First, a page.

Plants and animals are both multicellular eukaryotes. Along with fungi, they are the only organisms in the world that are capable of building large bodies. Unlike most fungi, plants and animals have differentiated tissues that develop into discrete organs.
On a cellular level, plants and animals are very similar. Both have cells that are large, compared to prokaryotic cells, and internally complex. All eukaryotic cells have simple plasma membranes, unlike the complex cell walls of prokaryotes. They also have complex internal arrangements of intracellular organelles that are specialized to perform various functions in the body's chemistry. Most plant and animal cells have a nucleus, which houses the organism's genetic material.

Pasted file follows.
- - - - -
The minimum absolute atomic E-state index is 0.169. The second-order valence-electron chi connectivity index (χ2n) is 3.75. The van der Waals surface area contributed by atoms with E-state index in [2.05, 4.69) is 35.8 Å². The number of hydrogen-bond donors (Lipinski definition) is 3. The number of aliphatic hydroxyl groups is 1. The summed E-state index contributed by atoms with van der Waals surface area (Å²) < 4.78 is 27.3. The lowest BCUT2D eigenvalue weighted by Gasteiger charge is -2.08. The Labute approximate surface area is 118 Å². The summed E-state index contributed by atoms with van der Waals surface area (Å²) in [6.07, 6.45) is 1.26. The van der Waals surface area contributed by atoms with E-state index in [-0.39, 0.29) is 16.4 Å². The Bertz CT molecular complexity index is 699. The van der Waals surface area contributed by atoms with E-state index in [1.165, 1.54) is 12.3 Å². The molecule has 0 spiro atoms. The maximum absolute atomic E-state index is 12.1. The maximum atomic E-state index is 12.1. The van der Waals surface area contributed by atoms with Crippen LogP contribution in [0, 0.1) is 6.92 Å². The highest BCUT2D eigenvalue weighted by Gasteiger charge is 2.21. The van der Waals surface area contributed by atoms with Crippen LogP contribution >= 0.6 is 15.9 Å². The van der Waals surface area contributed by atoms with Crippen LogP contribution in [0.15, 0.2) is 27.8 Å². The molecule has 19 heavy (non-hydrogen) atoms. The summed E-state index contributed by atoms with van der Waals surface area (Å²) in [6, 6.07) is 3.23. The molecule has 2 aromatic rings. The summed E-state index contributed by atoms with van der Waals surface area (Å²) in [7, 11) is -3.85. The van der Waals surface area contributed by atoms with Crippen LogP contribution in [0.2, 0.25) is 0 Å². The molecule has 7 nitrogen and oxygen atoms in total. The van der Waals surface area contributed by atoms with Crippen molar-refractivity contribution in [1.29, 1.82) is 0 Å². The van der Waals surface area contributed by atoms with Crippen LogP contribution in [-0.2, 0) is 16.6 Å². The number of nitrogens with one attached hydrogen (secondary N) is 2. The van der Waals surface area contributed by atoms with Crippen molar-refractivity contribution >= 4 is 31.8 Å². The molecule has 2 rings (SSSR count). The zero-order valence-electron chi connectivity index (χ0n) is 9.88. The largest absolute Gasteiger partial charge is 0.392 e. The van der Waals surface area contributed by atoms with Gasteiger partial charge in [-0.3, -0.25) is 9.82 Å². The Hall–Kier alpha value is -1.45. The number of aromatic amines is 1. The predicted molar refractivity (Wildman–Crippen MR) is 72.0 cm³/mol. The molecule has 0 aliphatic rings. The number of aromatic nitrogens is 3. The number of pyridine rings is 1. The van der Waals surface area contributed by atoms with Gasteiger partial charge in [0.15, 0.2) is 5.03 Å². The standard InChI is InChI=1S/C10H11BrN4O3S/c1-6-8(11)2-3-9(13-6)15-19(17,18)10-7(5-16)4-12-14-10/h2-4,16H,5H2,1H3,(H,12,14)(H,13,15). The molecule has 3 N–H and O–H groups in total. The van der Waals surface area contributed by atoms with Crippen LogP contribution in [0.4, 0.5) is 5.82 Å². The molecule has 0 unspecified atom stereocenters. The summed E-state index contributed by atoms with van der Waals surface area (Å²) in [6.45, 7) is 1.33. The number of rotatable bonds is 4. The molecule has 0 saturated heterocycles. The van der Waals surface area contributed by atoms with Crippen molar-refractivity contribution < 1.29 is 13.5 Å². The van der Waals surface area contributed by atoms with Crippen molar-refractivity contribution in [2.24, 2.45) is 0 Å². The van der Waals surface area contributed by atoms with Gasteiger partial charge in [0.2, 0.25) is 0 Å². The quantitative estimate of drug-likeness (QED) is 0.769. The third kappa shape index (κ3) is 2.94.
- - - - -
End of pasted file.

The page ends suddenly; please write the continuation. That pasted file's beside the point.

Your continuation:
This genetic material is organized in a similar way for both groups. In each, DNA is arranged in a linear fashion, with identifiable chromosomes laid out along its length. This pattern of multiple chromosomes in a straight line is unique to eukaryotes, as prokaryotic organisms organize their DNA into a single ring-shaped chromosome.
Animals and plants differ in their means of acquiring food, with plants autotrophically synthesizing carbohydrates from sunlight and animals harvesting those nutrients by eating plants. However, the process of chemical digestion and energy transfer within cells is nearly identical.